Brookhaven Lab Scientist David Diamond Receives American Nuclear Society's Tommy Thompson Award
May 26, 2010
David Diamond Receives ANS Award
UPTON, NY — David Diamond, a senior scientist at the U.S. Department of Energy’s Brookhaven National Laboratory, has been chosen to receive the 2010 Tommy Thompson Award from the American Nuclear Society (ANS). Named in honor of Theos J. Thompson (1918 – 1970), a Massachusetts Institute of Technology professor and a member of the Atomic Energy Commission who made important contributions to nuclear reactor safety, the award recognizes individuals who have “provided outstanding wisdom and direction to key elements of world nuclear safety activities.” Diamond will receive the award, which consists of a plaque and $1,000, at an ANS meeting in San Diego on June 15.
“I am honored to receive this award,” Diamond said. “Also, I honor the contributions and dedication of colleagues throughout my long and rewarding career at Brookhaven Lab. Their dedication and camaraderie provide the motivation for me to come to work every day.”
Diamond is a consultant on safety, design and related technical aspects of nuclear reactors, primarily for the U.S. Nuclear Regulatory Commission, but he has also been a consultant for other nuclear regulatory agencies around the world, with a particularly long relationship with the Canadian Nuclear Safety Commission. He does computer simulations to show how nuclear power reactors function under various transient and hypothetical accident conditions — crucial information to assure the safety of these power plants. Currently, there are 104 power reactors in operation in the U.S. and 22 in Canada. Diamond also has provided technical support for the National Institute of Standards and Technology’s research reactor in Gaithersburg, Maryland, one of about 40 research reactors in the U.S.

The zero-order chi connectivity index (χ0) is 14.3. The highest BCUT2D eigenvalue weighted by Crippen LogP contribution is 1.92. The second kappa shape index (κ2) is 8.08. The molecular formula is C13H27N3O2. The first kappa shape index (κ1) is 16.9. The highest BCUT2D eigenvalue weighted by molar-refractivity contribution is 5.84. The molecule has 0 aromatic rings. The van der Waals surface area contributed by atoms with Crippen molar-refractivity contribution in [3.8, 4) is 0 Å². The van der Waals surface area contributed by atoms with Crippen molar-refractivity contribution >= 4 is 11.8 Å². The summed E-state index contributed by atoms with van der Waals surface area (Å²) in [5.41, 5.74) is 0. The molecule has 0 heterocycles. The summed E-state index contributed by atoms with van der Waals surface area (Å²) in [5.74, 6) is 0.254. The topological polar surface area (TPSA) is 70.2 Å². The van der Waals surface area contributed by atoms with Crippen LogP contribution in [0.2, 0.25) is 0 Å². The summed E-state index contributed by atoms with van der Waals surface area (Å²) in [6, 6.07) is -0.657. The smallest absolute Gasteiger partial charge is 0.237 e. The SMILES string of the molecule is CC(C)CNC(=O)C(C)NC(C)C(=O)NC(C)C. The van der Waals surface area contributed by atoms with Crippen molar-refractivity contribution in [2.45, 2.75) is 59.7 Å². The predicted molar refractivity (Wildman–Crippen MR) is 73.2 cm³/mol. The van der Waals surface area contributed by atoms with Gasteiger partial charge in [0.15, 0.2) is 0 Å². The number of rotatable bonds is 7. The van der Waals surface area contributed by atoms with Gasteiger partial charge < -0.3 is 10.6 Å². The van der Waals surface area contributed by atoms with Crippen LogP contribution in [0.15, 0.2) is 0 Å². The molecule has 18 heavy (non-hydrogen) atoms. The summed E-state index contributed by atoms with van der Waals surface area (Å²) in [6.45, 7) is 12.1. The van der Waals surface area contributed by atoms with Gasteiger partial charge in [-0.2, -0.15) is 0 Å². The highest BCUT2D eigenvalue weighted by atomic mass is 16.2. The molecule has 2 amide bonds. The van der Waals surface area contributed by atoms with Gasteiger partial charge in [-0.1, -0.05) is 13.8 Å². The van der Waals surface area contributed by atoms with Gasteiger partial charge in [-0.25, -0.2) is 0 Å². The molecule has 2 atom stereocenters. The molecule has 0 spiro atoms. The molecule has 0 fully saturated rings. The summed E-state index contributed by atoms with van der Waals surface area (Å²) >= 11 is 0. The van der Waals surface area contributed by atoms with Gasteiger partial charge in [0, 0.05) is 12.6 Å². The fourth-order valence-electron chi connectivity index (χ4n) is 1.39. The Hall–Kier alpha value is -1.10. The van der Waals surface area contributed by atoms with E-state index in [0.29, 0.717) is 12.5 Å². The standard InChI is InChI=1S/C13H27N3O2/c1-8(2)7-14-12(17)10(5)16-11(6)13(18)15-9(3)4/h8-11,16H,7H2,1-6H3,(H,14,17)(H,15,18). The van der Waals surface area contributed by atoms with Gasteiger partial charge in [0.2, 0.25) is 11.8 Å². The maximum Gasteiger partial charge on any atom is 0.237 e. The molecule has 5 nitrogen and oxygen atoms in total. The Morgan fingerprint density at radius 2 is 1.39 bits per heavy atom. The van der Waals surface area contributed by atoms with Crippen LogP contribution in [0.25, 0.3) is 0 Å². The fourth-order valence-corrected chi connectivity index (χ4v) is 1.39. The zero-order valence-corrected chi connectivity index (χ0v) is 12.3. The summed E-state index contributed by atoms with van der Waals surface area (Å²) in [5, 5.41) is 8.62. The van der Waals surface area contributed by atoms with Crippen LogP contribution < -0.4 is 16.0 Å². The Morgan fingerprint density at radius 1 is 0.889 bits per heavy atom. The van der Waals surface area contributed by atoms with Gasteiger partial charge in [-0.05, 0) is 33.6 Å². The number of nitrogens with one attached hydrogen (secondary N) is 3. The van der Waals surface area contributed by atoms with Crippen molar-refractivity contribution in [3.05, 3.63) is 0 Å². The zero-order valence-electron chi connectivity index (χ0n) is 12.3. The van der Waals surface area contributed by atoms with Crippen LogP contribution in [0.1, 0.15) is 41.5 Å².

As head of Brookhaven Lab’s Nuclear Energy and Infrastructure Systems Division (NEISD), Diamond oversees 25 employees who analyze factors in nuclear energy systems that affect their safety. His staff includes civil, nuclear, mechanical, electrical, and human performance engineers. Recently, his division has taken on research in a new area: small reactors with about one-tenth of the power of currently operating power reactors. These proposed reactors of the future are designed to be more economical than the current generation of larger ones.
“There has been a renaissance in nuclear energy in the last few years,” Diamond said. “We hope Brookhaven Lab will be actively involved in the design and safety issues in this frontier area.”
After earning a Ph.D. in nuclear engineering from the Massachusetts Institute of Technology, Diamond joined Brookhaven Lab as an assistant nuclear engineer in 1968. He rose through the ranks to become division head of NEISD in 2001. Diamond is a Fellow of the ANS.
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